Brown University Economist Dr. Glenn Loury: Structural Racism Is A Bluff And Bludgeon, Cover For Excuses

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Written by Ann Brown
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Are Black people using the term “structural racism” as an excuse? According to Brown University economics professor Dr. Glenn Loury, structural racial is merely a bluff and bludgeon to cover for excuses. Photo: Then-Harvard Prof. Glenn C. Loury, June 5, 1987. (AP Photo/Carol Francavilla)

Are Black people using the term “structural racism” as an excuse? According to Brown University economics professor Dr. Glenn Loury, structural racial is merely a bluff and bludgeon to cover for excuses.

Dr. Loury, an economist, author, commentator and doctor of philospophy, was the first-ever tenured Black professor of economics at Harvard University. He now teaches social sciences and economics at Brown. 

In an interview with the urban policy magazine City Journal, Loury was asked: If structural racism is not responsible for levels of crime and poverty and Black communities, what is?

Here’s how Loury answered the question.

Loury pointed to the breakdown of the Black family, the part Black people play in its destruction and how it can result in anti-social, aggressive Black males.

“Something like seven in 10 children born to an African-American woman in this country are born to a woman who doesn’t have a husband,” Loury said. “I don’t have an opinion about whether that’s right or wrong morally. But I do have a question about whether that’s at all relevant to aggressive behavior by male adolescents in American cities.

“I’m not making a claim that it is,” he continued. “But let’s just say I’m asserting that it could be. Suppose it’s the case that most incidents where police violence has been used against Black men are incidents where there was resistance to arrest.

“No, you did not hear me say that his resisting arrest justified killing him. But aggressive behavior is relevant to the dynamic of social interaction that may result in him being killed.”

This fact, Loury said, is not due to structural racism. 

“People cry, ‘structural racism.’ Is that why the homicide rate is an order of magnitude higher among young Black men? They say ‘structural racism’. Is that why the SAT test-score gap is as big as it is? They say structural racism. Is that why two in three Black American kids are born to women without a husband? Is it all about structural racism? Is everything structural racism?

“It has become a tautology explaining everything,” Loury continued. “All racial disparities are due to structural racism, evidently. Covid-19 comes along and there’s a disparity in the health incidence. It’s due to structural racism. They’re naming partners at a New York City law firm and there are few Black faces. Structural racism. They’re admitting people to specialized exam schools in New York City and the Asians do better. This has to be structural racism, with a twist—the twist being that this time, the structural racism somehow comes out favoring the Asians.”

Loury does admit that the history of African Americans is complex what with slavery, segregation, redlining and other things. But, he said, “the link between them and the contemporary circumstances of African-American communities, especially at the bottom end, is woefully inadequate to explain what we see.”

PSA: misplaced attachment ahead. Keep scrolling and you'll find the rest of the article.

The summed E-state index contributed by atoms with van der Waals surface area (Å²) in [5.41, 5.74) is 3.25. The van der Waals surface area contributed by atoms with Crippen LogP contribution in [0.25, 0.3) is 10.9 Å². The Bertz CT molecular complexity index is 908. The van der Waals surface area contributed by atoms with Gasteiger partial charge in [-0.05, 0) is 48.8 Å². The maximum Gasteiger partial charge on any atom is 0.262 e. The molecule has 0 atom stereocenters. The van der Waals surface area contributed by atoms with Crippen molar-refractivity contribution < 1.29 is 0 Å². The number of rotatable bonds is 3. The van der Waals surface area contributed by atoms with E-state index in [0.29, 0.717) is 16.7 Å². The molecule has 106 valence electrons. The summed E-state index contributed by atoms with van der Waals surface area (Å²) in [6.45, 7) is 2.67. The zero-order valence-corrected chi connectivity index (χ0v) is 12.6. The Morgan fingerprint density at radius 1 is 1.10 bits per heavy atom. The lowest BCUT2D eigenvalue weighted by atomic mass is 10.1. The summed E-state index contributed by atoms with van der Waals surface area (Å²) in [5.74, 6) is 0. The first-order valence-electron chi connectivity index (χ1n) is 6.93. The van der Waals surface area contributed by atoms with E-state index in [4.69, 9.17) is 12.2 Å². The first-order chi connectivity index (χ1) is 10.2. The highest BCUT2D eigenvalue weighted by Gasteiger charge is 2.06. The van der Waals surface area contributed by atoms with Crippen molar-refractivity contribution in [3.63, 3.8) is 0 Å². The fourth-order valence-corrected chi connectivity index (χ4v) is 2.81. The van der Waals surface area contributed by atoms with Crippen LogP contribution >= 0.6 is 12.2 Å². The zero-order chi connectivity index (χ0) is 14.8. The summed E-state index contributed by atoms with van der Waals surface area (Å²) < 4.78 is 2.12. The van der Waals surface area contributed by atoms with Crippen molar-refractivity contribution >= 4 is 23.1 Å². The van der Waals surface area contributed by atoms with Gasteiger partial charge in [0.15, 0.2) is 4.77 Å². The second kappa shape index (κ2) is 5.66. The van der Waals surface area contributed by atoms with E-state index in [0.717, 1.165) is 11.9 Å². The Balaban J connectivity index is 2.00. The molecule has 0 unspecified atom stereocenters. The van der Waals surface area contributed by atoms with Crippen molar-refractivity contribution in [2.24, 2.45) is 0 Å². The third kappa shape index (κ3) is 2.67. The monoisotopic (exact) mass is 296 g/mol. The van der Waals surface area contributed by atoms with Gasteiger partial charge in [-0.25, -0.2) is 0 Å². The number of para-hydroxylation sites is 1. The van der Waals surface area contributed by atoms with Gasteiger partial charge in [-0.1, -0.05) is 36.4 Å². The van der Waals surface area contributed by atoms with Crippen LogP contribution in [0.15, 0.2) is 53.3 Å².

The inadequacies cannot be explained away by structural racism, which Loury said is a “bluff. It’s not an engagement with history. It’s a bullying tactic. In effect, it’s telling you to shut up.

“It is a bluff in the sense that it offers an explanation that is not really an explanation at all, and in effect dares the listener to come back with a response. For example, if someone says there are too many Blacks in prison in the United States and that that is because of structural racism, they are daring you to say there are too many black criminals and that is why there are so many Blacks in prison. They want you to say it is not the system’s fault, but the individual’s,” Loury told Spiked.

He added, “It is a bludgeon because it is a rhetorical move. It does not even pretend to be a scientific, policy-based argument. It asserts causes that never have to be demonstrated.”

Is Loury blaming Black people for the social injustices they face?

That is an especially ungenerous representation of my position, but I don’t think it’s a mischaracterization of it. I think I would put it differently, but I don’t think I would necessarily disagree.” Loury told City Journal.

Listen to GHOGH with Jamarlin Martin | Episode 73: Jamarlin Martin Jamarlin makes the case for why this is a multi-factor rebellion vs. just protests about George Floyd. He discusses the Democratic Party’s sneaky relationship with the police in cities and states under Dem control, and why Joe Biden is a cop and the Steve Jobs of mass incarceration.

He continued, “Okay, yeah, I’m Black. Yeah, these people are Black. And we descend from Africans, and the Africans were enslaved. But how determinative is that fact of history on the condition of my community today if I’m an African-American? How determinative is that on the condition of my family today, for what happens in my life today? Left out of your litany was the civil rights era. Left out was the advent of affirmative action. Left out was the elaboration of an extensive welfare state with vast reach; I’m talking about support for indigent families; Medicaid; food stamps and unemployment insurance. Each of those has had its own consequences on the development of social life.”